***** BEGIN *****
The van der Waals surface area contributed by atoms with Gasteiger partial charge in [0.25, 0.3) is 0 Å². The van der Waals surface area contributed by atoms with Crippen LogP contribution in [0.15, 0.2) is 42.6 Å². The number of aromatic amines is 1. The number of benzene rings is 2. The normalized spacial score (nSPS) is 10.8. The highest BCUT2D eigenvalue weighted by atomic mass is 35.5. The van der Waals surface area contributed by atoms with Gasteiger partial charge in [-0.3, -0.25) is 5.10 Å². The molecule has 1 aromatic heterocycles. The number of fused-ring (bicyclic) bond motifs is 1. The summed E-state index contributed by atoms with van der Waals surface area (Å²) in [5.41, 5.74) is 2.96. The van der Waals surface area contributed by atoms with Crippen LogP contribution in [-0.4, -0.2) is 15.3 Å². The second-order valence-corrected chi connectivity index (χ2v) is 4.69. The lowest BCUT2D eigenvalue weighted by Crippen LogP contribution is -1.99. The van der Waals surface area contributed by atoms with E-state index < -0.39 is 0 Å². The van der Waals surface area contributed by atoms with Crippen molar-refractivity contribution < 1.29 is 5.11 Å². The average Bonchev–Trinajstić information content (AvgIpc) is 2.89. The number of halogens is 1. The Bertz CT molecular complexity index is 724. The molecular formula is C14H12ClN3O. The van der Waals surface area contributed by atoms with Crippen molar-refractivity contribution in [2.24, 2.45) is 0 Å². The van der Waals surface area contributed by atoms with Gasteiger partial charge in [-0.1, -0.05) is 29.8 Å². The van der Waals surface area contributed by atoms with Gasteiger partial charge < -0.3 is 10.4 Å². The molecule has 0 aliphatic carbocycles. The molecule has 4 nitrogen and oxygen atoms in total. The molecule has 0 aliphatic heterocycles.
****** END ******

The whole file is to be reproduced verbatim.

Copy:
The van der Waals surface area contributed by atoms with Gasteiger partial charge in [0.25, 0.3) is 0 Å². The van der Waals surface area contributed by atoms with Crippen LogP contribution in [0.15, 0.2) is 42.6 Å². The number of aromatic amines is 1. The number of benzene rings is 2. The normalized spacial score (nSPS) is 10.8. The highest BCUT2D eigenvalue weighted by atomic mass is 35.5. The van der Waals surface area contributed by atoms with Gasteiger partial charge in [-0.3, -0.25) is 5.10 Å². The molecule has 1 aromatic heterocycles. The number of fused-ring (bicyclic) bond motifs is 1. The summed E-state index contributed by atoms with van der Waals surface area (Å²) in [5.41, 5.74) is 2.96. The van der Waals surface area contributed by atoms with Crippen LogP contribution in [-0.4, -0.2) is 15.3 Å². The second-order valence-corrected chi connectivity index (χ2v) is 4.69. The lowest BCUT2D eigenvalue weighted by Crippen LogP contribution is -1.99. The van der Waals surface area contributed by atoms with E-state index < -0.39 is 0 Å². The van der Waals surface area contributed by atoms with Crippen molar-refractivity contribution < 1.29 is 5.11 Å². The average Bonchev–Trinajstić information content (AvgIpc) is 2.89. The number of halogens is 1. The Bertz CT molecular complexity index is 724. The molecular formula is C14H12ClN3O. The van der Waals surface area contributed by atoms with Crippen molar-refractivity contribution in [2.24, 2.45) is 0 Å². The van der Waals surface area contributed by atoms with Gasteiger partial charge in [-0.1, -0.05) is 29.8 Å². The van der Waals surface area contributed by atoms with Gasteiger partial charge < -0.3 is 10.4 Å². The molecule has 0 aliphatic carbocycles. The molecule has 4 nitrogen and oxygen atoms in total. The molecule has 0 aliphatic heterocycles.